Intervention products. Participants allocated to the protein group received a protein-enriched, milk-based supplement (Protino, Arla Foods®: 2120 kJ, 27·5 g protein (25 g whey/2·5 g casein), 27·5 g fat, 37·5 g carbohydrate and 2·8 µg vitamin D per 250 ml) (refer to the published study protocol, online Supplementary Table S1 in Gade et al. (Reference Gade, Beck and Bitz27), for amino acid profile of the intervention product). Participants allocated to the placebo group received an isoenergetic placebo beverage (Arla Foods®: 2108 kJ, 1·5 g protein, 26·9 g fat, 63·9 g carbohydrate per 250 ml) developed specifically for the present study. Both products were ready to drink, with a flavour of raspberry, and came in white bottles with either an ‘A’ or ‘B’ label on the front. Participants were instructed to drink 250 ml intervention product per d divided into two servings, leading to a total daily dose of 27·5 g protein in the protein group v. about 1·5 g protein in the placebo group. While hospitalised, the participants had the supplements served at breakfast and after the RT, mostly in the afternoon. After discharge, participants were advised to have one serving at breakfast and one serving with the next cold main meal. However, consumption at any time was preferred over not drinking the supplements because of specific timing constrictions. The participants were told to continue with their habitual dietary intake, unless they were advised otherwise by health care providers. Furthermore, to ensure comparable intakes between groups, all participants were provided with and instructed to take a daily vitamin D supplement of 20 µg, as recommended by the Danish National Board of Health(28). An exception was whether the serum levels at baseline were ≥100 nmol/l or when higher doses were prescribed. During hospital admission, the vitamin D was handed out by nurses or study investigators. Participants who consented had a daily text message reminding them about study compliance.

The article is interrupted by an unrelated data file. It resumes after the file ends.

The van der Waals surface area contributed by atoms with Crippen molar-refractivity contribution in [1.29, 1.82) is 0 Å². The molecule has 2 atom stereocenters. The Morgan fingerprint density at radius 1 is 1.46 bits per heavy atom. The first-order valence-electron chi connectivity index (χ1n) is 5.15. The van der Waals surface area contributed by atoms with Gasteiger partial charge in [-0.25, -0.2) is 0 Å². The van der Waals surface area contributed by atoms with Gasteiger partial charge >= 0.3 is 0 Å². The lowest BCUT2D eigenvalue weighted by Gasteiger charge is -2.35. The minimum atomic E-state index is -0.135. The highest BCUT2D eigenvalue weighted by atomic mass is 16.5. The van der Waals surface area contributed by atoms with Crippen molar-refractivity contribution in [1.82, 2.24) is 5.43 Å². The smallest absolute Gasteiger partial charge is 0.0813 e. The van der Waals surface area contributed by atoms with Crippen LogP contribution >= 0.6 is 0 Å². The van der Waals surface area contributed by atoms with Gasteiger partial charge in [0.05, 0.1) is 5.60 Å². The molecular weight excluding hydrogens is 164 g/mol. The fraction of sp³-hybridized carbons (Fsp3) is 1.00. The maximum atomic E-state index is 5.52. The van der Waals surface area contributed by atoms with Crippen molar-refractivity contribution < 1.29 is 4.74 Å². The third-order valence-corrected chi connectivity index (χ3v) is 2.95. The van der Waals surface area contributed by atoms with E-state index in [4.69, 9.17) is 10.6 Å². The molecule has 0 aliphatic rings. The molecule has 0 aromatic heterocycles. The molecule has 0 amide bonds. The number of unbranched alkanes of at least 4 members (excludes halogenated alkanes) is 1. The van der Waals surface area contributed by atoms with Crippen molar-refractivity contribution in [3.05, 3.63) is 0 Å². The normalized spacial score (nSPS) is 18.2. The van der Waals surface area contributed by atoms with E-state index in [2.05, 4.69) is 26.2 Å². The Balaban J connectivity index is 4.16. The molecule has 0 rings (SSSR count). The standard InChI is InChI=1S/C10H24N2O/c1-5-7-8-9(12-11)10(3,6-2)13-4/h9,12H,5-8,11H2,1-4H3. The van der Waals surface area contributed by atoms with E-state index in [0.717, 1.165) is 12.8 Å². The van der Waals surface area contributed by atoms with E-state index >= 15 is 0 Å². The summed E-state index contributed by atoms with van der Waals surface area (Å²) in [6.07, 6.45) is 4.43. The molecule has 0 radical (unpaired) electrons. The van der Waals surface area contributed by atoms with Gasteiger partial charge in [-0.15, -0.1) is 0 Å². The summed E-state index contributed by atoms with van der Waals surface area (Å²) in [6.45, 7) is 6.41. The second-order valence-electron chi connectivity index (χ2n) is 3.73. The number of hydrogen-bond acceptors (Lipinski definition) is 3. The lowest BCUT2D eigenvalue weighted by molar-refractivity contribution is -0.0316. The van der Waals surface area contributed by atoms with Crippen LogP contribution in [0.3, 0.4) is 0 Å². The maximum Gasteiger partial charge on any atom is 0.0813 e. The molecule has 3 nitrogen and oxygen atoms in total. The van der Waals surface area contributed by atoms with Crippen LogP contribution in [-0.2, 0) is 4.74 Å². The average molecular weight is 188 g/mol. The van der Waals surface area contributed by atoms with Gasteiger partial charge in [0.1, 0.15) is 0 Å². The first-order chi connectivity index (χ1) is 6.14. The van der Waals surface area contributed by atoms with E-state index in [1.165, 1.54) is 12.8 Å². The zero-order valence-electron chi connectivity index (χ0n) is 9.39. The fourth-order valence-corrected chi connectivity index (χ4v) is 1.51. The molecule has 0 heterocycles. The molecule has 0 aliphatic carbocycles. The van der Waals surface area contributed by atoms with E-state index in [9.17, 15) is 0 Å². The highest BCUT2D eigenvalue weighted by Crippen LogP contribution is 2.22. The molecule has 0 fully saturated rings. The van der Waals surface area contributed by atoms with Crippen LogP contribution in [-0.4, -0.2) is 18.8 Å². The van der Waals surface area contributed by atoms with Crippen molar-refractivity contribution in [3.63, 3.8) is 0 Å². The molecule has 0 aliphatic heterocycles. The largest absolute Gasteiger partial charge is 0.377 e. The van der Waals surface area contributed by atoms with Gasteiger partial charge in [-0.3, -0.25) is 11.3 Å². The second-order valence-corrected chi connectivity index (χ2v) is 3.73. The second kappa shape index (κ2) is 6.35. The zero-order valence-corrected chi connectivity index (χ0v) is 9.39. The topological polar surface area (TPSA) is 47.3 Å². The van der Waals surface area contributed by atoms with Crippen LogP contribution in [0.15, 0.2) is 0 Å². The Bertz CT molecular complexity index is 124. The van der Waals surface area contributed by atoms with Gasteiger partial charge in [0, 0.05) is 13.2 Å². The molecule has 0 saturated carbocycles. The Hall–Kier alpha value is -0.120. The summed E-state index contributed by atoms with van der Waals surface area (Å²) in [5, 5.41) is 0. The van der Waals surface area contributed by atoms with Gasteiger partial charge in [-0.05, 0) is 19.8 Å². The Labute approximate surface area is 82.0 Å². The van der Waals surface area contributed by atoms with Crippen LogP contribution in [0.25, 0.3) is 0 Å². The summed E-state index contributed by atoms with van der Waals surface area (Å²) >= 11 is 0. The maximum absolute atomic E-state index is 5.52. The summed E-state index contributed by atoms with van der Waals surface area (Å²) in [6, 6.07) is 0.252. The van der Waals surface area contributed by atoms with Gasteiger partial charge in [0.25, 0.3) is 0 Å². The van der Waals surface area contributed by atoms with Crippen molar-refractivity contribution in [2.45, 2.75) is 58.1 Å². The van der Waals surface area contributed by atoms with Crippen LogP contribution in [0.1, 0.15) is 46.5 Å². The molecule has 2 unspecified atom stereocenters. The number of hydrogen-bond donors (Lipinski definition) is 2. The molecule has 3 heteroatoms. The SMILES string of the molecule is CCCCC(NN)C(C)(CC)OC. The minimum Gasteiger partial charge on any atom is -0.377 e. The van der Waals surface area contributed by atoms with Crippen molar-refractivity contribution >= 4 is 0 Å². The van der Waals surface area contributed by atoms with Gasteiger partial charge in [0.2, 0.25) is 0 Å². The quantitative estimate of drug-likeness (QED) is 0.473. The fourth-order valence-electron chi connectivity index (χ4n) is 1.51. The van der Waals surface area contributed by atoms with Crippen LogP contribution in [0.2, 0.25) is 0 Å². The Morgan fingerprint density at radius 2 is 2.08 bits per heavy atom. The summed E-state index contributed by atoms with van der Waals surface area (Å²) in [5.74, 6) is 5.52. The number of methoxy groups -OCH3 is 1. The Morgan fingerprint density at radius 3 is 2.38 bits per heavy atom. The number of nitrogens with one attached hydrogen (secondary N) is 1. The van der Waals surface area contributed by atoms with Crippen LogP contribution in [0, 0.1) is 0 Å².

Resistance exercise training programme. The RT programme consisted of three exercises targeting the gluteal, quadriceps, hamstring and calf muscles. The exercises were a bridging exercise, a chair rise exercise and a heel raise exercise. A training session consisted of three sets of each exercise, aiming for ten repetitions, pursuing an intensity of 8–12 repetitions maximum. The RT programme was adjusted after standardised procedures to ensure progression (regression, if necessary). The exercises existed in five different modes (A–B–C–D–E), graduated in terms of increasing resistance, by applying the participants’ own body weight and different starting positions (refer to the published study protocol, online Supplementary Fig. S1 in Gade et al. (Reference Gade, Beck and Bitz27), for illustrated exercises). Daily supervised RT was offered in addition to the standard care during hospital admission. After discharge, the participants were encouraged to perform the same RT programme four times per week as home-based self-training. Furthermore, the participants received home visits by a physiotherapist in study weeks 3, 6 and 9 and after discharge if readmitted. During these visits, the RT programme was supervised and adjusted if needed.